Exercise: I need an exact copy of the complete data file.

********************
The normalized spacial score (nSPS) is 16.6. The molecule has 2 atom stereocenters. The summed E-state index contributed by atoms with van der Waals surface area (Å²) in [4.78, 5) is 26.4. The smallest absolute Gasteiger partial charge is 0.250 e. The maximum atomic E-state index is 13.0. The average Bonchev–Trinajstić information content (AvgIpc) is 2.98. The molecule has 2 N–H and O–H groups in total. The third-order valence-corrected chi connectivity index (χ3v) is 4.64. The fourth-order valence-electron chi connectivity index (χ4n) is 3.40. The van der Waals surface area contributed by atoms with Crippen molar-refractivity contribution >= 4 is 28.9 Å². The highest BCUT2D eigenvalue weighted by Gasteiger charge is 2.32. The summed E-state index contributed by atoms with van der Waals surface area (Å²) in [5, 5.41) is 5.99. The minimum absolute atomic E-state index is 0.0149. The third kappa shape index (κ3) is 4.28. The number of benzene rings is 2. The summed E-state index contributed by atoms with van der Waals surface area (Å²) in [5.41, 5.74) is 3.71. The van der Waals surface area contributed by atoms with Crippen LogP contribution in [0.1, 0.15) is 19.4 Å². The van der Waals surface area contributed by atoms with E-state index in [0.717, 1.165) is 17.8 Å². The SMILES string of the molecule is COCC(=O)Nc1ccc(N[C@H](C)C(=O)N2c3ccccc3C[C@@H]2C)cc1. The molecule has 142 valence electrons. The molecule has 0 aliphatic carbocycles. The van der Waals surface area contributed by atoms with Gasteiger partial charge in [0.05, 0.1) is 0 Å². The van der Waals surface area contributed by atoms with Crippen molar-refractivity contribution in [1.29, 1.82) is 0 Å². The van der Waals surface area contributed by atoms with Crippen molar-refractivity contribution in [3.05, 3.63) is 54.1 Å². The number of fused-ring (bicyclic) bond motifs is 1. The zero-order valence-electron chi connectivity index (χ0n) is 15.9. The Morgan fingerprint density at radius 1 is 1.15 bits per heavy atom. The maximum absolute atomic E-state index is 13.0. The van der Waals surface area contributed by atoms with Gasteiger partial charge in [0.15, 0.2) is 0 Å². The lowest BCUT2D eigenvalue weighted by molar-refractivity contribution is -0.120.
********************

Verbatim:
The normalized spacial score (nSPS) is 16.6. The molecule has 2 atom stereocenters. The summed E-state index contributed by atoms with van der Waals surface area (Å²) in [4.78, 5) is 26.4. The smallest absolute Gasteiger partial charge is 0.250 e. The maximum atomic E-state index is 13.0. The average Bonchev–Trinajstić information content (AvgIpc) is 2.98. The molecule has 2 N–H and O–H groups in total. The third-order valence-corrected chi connectivity index (χ3v) is 4.64. The fourth-order valence-electron chi connectivity index (χ4n) is 3.40. The van der Waals surface area contributed by atoms with Crippen molar-refractivity contribution >= 4 is 28.9 Å². The highest BCUT2D eigenvalue weighted by Gasteiger charge is 2.32. The summed E-state index contributed by atoms with van der Waals surface area (Å²) in [5, 5.41) is 5.99. The minimum absolute atomic E-state index is 0.0149. The third kappa shape index (κ3) is 4.28. The number of benzene rings is 2. The summed E-state index contributed by atoms with van der Waals surface area (Å²) in [5.41, 5.74) is 3.71. The van der Waals surface area contributed by atoms with Crippen LogP contribution in [0.1, 0.15) is 19.4 Å². The van der Waals surface area contributed by atoms with E-state index in [0.717, 1.165) is 17.8 Å². The SMILES string of the molecule is COCC(=O)Nc1ccc(N[C@H](C)C(=O)N2c3ccccc3C[C@@H]2C)cc1. The molecule has 142 valence electrons. The molecule has 0 aliphatic carbocycles. The van der Waals surface area contributed by atoms with Gasteiger partial charge in [0.05, 0.1) is 0 Å². The van der Waals surface area contributed by atoms with Crippen molar-refractivity contribution in [1.29, 1.82) is 0 Å². The van der Waals surface area contributed by atoms with Crippen molar-refractivity contribution in [3.05, 3.63) is 54.1 Å². The number of fused-ring (bicyclic) bond motifs is 1. The zero-order valence-electron chi connectivity index (χ0n) is 15.9. The Morgan fingerprint density at radius 1 is 1.15 bits per heavy atom. The maximum absolute atomic E-state index is 13.0. The van der Waals surface area contributed by atoms with Gasteiger partial charge in [0.15, 0.2) is 0 Å². The lowest BCUT2D eigenvalue weighted by molar-refractivity contribution is -0.120.